Yemen | Freedom House

Freedom in the World



Freedom in the World 2005

2005 Scores


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Freedom Rating
(1 = best, 7 = worst)


Civil Liberties
(1 = best, 7 = worst)


Political Rights
(1 = best, 7 = worst)

Trend Arrow: 

Yemen received a downward trend arrow due to governmental restrictions on press freedom, including closing newspapers and detaining journalists on questionable charges.


Troubling signs of a weakening government commitment to press freedom emerged in Yemen, as the government jailed a prominent journalist - Abdel Karim al-Khaiwani, editor of the opposition weekly newspaper Al-Shoura - and closed several newspapers in 2004. Some of the government actions to limit press freedom were related to a crackdown following a bloody three-month rebellion, led by cleric and former member of parliament Hussein Badreddin al-Hawthi, in the northern region of Saada.

As part of the ancient Minaean, Sabaean, and Himyarite kingdoms, Yemen has a long history stretching back nearly 3,000 years. For centuries, a series of imams controlled most of northern Yemen and parts of southern Yemen. The Ottoman Empire ruled many of the cities from the sixteenth to the nineteenth century, and the British Empire controlled areas in the southern part of the country in the first part of the twentieth century, including the port of Aden. Yemen was divided into two countries - the Yemen Arab Republic (North Yemen) and the People's Democratic Republic of Yemen (South Yemen) - that ultimately became unified in 1990 after decades of conflict and tension.

In the face of widespread poverty and illiteracy, tribal influences that limit the central government's authority in certain parts of the country, a heavily armed citizenry, and the threat of radical Islamist terrorism, Yemen has managed to take some limited steps to improve its record on political rights and civil liberties in the 14 years since unification.

In 1999, President Ali Abdullah Saleh won a five-year term in the country's first nationwide direct presidential election, gaining 96.3 percent of the vote. Saleh's only opponent came from within the ruling General People's Congress (GPC), and his term in office was extended from five to seven years in a 2001 referendum.

Yemen's April 2003 parliamentary election, its third in the last decade, took place despite concerns that popular unrest resulting from the war in Iraq might lead to a postponement. International election observers noted that Yemen had made substantial improvements in electoral management and administration. On the surface, the elections were competitive, with the opposition Islah party taking seats in constituencies that were former strongholds of the ruling party. However, there were numerous problems with the election. Voter registration was characterized by widespread fraud, and underage voting was a pervasive problem.

Yemen was plagued by continued economic woes in 2004, with price inflation in basic food staples such as flour, wheat, fruit, and vegetables causing hardship for many Yemenis. The World Bank criticized Yemen's slow pace of economic reform, saying that the government had failed to implement key reforms such as privatizing state-owned companies and reforming the civil service. In June, Saleh announced that the government would delay a proposed move to reduce diesel fuel subsidies.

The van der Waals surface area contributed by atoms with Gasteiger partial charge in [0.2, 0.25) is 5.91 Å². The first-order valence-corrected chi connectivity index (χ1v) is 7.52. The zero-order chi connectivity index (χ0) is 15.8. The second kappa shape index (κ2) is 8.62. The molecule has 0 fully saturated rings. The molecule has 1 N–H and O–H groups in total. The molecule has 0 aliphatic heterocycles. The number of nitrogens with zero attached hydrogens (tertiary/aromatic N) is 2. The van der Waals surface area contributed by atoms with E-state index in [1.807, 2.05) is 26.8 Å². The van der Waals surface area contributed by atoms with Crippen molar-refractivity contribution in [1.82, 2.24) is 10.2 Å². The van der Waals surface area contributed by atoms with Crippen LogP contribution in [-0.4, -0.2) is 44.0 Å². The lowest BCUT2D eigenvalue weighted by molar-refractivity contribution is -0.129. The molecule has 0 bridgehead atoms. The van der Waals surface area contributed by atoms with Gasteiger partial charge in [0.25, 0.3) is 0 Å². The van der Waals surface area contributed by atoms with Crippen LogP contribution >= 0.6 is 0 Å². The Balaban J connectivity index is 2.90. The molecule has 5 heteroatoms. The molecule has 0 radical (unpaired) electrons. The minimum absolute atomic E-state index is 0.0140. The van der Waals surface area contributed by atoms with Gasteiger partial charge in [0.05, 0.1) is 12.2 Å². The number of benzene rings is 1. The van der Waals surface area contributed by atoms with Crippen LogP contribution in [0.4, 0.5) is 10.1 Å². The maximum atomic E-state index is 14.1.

Yemen has faced challenges from terrorist and secessionist movements over the past decade. In 2004, a Yemeni court convicted 15 men for their roles in plotting and conducting a series of terrorist attacks in Yemen over the last four years.

In June 2004, clashes broke out between government forces and supporters of Hussein Badreddin al-Hawthi, a prominent cleric in Yemen's Zaidi community in the northern region of Saada. Al-Hawthi, who formed an opposition group called Believing Youth, had become strongly critical of the Yemeni government's relationship with the United States, accusing the government of taking actions to please the United States at the expense of the Yemeni people. Hundreds of people were reportedly killed in the clashes, with several human rights organizations calling for inquiries into reports of extrajudicial killings, mass arrests, and incommunicado detentions by government forces. The government stamped out the rebellion by the fall of 2004. Saleh accused several opposition political parties of supporting Al-Hawthi's insurgency.

Despite these worrying signs of backsliding on political reform, the government continued to take steps to present an image of a country moving forward on democratic reform, participating in numerous international conferences on democratic development and hosting an intergovernmental regional conference on democracy, human rights, and the role of the International Criminal Court in January 2004.

Political Rights and Civil Liberties: 

Citizens of Yemen cannot change their government democratically. On the surface, Yemen appears to have a relatively open democratic system, with citizens of Yemen voting for president and members of parliament. In reality, Yemen's politics is monopolized by the ruling party, the GPC, which has increased the number of parliament seats it holds from 145 in 1993 to 237 in the current parliament. Yemen's government suffers from the absence of any real system of checks and balances of power and any significant limits on the executive's authority.

Yemen is headed by a popularly elected president, with a bicameral parliament composed of a 301-seat, popularly elected House of Representatives and an 111-member Majlis al-Shura, or Consultative Council, appointed by the president. The House of Representatives has legislative authority, and the Majlis al-Shura serves in an advisory capacity. Yemen is one of the few countries in the Arab world to organize regular elections on national and local levels, with limited competition among the ruling GPC party; two main opposition parties, Islah and the Yemeni Socialist Party (YSP); and a handful of other parties. Although local council members are popularly elected - the most recent local election was held in 2001 - President Ali Abdullah Saleh appoints all local council chairpersons, who wield most of the decision-making authority.

Corruption is an endemic problem at all levels of government and society. Despite recent efforts by the government to step up efforts to fight corruption and institute a civil service reform program, Yemen lacks most legal safeguards to protect against conflicts of interest. Chief auditing and investigative bodies charged with fighting corruption are not sufficiently independent of the executive authorities. Yemen was ranked 112 out of 146 countries surveyed in Transparency International's 2004 Corruption Perceptions Index.